Wine Corks In Demand Again! – Portugal

Cork oak trees

I am happy to say, that the Wine Cork is making a rebound after a downturn that caused a loss of 25% market share during the 1990s.
Amorim, a Portugal-based company, who is the largest supplier of cork with 3.2 billion units sold last year, suggest that the cork forests around the western Mediterranean have a positive effect as a neutralizer of greenhouse gases, and that after being stripped of their bark they will regenerate it within 10 years. They also claim that incidences of “corked” wines are in decline. At the same time, certain wineries have experimented with using the screw caps exclusively for the last 10 years and have found results to be favorable, with wines maturing elegantly on the same level of what you would expect with having 100% fault free corks.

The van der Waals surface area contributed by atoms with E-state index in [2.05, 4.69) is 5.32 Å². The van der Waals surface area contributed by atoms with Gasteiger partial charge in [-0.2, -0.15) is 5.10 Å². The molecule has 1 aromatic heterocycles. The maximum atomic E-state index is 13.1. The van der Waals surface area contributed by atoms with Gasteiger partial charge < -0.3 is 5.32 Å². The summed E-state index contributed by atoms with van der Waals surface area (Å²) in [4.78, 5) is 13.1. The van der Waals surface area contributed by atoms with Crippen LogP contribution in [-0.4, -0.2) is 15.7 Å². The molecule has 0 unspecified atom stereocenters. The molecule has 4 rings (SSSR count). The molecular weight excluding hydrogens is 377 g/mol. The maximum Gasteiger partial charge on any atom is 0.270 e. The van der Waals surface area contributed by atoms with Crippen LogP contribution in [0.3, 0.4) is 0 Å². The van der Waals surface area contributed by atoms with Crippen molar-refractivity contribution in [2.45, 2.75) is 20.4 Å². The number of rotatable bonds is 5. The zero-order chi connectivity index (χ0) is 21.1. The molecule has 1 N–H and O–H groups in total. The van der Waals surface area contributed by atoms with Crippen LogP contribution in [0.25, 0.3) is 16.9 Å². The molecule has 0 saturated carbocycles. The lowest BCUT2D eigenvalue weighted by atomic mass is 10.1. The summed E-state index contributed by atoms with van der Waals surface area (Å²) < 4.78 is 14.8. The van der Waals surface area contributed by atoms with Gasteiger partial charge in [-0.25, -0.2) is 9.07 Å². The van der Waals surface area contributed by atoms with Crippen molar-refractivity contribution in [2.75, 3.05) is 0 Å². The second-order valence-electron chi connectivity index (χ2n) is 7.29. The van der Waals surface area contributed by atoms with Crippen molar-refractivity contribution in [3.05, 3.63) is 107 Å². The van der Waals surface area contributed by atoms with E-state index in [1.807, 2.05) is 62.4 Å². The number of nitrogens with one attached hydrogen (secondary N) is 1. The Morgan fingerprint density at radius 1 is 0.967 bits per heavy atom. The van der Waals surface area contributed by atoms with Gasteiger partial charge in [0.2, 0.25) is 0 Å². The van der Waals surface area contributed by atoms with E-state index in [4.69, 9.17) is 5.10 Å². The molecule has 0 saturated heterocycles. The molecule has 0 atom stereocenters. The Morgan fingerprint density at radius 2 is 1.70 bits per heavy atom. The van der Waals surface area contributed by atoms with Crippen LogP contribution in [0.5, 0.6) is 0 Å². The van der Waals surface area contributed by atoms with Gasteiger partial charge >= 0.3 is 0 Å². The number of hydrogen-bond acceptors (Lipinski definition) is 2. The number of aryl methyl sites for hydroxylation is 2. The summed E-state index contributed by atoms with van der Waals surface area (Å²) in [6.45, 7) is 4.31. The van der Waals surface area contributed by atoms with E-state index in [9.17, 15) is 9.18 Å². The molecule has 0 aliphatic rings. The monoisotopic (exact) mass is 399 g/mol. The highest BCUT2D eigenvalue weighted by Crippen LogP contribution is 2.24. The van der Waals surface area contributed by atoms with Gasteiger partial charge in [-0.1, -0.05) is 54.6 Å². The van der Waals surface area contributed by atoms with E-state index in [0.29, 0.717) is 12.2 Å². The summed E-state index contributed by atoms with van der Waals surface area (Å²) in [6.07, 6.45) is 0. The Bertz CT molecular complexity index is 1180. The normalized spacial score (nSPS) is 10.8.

On the other hand, current  prevailing thought on the subject, believe that screw caps are fine for use as shorter term sealants on wines that will be consumed early although, too tight for long term aging as the microscopic pores in natural cork are necessary, due to the gradual entry of minute amounts of air, which, help in a positive way in the development process of wines over longer periods of time.

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